Values and Other Influences on Buying
There are many facets of our individual experiences which influence our purchasing decisions. This week, we’ll look at an overview of some of these influences.
Why do our deeply held cultural and personal values dictate the types of products and services we seek out or avoid?
Why does Cosmopolitan magazine need to adjust the sexual content of their magazine, depending on the country?
- In India, the magazine doesn’t talk about sexual positions.
- In China, the magazine cannot mention sex at all.
- In Sweden, sex doesn’t sell magazines as well as here because it is not as taboo a topic.
Notice the differences between these two covers? The first is for Lithuania. The second one is for the Middle East.
How Values Link to Consumer Behavior
Broad-based concepts such as freedom, security, or inner harmony are more likely to affect general purchasing patterns than to differentiate between brands within a product category.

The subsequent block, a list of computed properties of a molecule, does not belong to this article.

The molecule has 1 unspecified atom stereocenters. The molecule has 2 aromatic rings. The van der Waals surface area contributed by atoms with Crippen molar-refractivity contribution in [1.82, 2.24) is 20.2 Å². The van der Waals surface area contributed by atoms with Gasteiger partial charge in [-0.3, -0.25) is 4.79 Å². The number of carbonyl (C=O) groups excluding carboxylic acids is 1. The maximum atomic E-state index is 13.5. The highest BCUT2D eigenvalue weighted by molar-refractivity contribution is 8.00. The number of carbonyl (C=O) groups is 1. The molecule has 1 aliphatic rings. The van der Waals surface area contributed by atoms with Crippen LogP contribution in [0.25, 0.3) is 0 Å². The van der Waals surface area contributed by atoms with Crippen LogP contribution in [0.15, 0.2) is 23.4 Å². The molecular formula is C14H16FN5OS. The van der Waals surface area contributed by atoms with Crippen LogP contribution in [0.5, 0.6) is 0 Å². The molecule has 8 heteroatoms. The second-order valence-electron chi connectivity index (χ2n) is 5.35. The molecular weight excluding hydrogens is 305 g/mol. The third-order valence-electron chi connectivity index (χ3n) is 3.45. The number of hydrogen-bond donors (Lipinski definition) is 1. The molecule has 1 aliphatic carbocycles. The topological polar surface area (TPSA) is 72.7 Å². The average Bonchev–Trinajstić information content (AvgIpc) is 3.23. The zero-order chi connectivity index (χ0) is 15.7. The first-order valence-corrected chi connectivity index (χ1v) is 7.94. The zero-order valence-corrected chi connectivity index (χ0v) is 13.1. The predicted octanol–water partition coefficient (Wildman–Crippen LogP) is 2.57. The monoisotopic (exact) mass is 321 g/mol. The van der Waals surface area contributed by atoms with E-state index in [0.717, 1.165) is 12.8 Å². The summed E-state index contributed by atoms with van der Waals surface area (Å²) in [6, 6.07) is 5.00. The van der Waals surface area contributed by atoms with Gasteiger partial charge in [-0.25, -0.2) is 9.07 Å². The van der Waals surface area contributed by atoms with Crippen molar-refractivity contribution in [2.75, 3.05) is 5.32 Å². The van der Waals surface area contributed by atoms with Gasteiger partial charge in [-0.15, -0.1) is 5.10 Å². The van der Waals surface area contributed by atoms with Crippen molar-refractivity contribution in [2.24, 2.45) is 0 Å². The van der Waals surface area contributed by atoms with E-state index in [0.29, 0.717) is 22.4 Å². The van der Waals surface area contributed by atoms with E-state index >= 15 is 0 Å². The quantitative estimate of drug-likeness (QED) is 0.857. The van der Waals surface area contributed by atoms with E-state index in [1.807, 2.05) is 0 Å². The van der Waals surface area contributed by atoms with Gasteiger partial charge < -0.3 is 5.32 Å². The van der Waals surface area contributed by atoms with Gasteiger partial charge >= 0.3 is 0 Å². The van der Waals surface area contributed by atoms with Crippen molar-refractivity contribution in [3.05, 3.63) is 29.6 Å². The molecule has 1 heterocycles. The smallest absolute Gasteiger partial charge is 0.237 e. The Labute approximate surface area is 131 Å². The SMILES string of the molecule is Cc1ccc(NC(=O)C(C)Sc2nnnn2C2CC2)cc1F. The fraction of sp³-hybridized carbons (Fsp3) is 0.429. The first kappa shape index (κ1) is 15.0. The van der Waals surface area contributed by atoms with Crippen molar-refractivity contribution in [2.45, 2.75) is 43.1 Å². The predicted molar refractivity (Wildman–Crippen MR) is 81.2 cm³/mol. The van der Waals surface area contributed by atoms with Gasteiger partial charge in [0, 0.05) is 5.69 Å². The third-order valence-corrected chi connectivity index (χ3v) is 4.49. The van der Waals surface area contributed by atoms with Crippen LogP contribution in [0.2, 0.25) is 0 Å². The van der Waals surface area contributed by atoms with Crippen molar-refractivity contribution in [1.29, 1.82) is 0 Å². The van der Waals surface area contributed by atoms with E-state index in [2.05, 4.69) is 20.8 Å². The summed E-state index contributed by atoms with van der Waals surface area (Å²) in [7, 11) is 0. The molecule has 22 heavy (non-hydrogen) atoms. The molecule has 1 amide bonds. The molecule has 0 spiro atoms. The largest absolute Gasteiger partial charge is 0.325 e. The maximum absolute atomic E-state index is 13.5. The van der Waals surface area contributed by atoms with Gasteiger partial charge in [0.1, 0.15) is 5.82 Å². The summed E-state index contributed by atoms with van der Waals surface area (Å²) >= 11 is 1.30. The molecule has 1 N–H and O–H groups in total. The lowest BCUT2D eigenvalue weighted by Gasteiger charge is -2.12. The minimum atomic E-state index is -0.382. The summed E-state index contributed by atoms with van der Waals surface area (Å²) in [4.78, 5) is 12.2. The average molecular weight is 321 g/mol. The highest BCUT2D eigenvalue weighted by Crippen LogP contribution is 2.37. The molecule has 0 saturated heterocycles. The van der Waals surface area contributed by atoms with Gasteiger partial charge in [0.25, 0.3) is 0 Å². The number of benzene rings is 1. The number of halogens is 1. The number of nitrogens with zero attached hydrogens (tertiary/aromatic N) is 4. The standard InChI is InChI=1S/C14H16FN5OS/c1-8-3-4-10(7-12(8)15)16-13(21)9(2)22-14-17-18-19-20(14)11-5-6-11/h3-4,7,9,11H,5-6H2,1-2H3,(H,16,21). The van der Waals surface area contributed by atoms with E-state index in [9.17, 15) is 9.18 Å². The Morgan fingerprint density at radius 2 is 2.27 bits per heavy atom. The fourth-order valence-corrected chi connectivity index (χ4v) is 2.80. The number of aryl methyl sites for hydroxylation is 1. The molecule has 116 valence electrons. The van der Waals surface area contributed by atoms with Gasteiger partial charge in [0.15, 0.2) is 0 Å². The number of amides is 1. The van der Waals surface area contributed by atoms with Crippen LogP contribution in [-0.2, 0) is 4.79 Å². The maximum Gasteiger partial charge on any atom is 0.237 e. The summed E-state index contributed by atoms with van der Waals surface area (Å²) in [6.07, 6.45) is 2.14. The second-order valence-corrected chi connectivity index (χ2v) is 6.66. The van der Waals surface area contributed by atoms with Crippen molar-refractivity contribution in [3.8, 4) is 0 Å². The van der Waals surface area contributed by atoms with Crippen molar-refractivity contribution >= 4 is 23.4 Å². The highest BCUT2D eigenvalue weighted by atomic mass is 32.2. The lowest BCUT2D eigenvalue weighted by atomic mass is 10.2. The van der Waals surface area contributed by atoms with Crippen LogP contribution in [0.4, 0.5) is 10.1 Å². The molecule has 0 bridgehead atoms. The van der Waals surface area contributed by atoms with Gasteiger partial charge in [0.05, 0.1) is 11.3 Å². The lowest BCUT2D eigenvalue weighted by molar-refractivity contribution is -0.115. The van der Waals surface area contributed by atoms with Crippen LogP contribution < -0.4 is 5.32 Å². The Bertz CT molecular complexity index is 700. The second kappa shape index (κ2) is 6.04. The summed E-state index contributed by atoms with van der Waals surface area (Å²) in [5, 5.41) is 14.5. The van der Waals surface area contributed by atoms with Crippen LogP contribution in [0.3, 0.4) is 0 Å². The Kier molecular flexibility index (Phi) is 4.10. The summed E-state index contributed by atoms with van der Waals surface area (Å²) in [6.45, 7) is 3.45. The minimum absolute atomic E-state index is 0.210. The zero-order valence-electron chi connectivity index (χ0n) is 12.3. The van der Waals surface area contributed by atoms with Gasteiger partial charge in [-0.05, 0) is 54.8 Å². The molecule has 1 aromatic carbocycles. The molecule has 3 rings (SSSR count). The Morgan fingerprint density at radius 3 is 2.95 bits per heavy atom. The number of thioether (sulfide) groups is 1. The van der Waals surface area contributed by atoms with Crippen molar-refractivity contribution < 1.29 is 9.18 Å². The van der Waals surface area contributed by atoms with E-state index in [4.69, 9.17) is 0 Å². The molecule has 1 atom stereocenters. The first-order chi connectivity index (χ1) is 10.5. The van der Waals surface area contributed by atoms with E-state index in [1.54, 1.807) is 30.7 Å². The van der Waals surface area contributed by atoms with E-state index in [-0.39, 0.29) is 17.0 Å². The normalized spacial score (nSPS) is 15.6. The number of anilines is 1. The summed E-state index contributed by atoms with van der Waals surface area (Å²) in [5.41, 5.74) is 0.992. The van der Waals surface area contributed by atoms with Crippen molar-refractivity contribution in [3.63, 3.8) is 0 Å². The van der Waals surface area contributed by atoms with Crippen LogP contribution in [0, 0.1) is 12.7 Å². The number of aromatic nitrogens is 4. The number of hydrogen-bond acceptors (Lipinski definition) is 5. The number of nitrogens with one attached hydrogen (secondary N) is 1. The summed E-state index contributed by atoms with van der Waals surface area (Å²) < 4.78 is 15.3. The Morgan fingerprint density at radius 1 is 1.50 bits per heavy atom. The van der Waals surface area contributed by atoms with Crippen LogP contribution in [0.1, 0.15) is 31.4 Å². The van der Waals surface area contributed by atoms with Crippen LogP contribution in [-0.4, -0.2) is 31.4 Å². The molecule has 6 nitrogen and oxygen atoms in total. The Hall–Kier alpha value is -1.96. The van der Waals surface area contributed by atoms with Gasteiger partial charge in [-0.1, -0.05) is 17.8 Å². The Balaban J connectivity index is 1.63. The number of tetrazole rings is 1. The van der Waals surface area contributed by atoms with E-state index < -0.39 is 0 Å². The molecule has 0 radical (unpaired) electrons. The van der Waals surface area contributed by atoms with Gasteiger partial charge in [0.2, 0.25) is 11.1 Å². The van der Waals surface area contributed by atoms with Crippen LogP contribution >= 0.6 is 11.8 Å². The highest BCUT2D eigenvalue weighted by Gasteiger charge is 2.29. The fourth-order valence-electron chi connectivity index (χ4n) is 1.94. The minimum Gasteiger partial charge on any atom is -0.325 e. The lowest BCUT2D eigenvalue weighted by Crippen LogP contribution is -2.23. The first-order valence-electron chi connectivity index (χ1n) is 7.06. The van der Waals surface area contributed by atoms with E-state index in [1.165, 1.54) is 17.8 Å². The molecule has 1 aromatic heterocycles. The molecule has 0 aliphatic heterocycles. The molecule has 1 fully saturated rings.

Marketing researchers try to distinguish between the following:
- cultural values, such as security or happiness
- consumption-specific values, such as convenient shopping or prompt service
- product-specific values, such as ease of use or durability
One of the ways marketers measure cross-cultural values in the Cultural Dimensions score system by Geert Hofstede.
- Power distance is the extent of difference of power between people in the society, and how well it is accepted as the norm.
- Uncertainty avoidance is a society’s tolerance for uncertainty and change.
- Individualism-collectivism is the the degree of group integration.
- Masculinity-femininity is the distribution of roles between the genders.
- Time orientation is a distinction between long-term or short-term orientation:
- Long-term orientation: thrift and perseverance; a strict adherence to tradition
- Short-term orientation: a more versatile adherence to tradition
Rokeach Value Survey
Milton Rokeach defined another system of measures for cultural values. In the following chart:
- terminal values refer to desired end states (long-term goals)
- instrumental values refer to actions we need to take to achieve the terminal values (modes of behavior)
A contemporary trend in consumerism is the tying of purchases to concerns for personal and global health.
Consumers are now responding to marketing efforts to claim the following benefits or qualities of their products: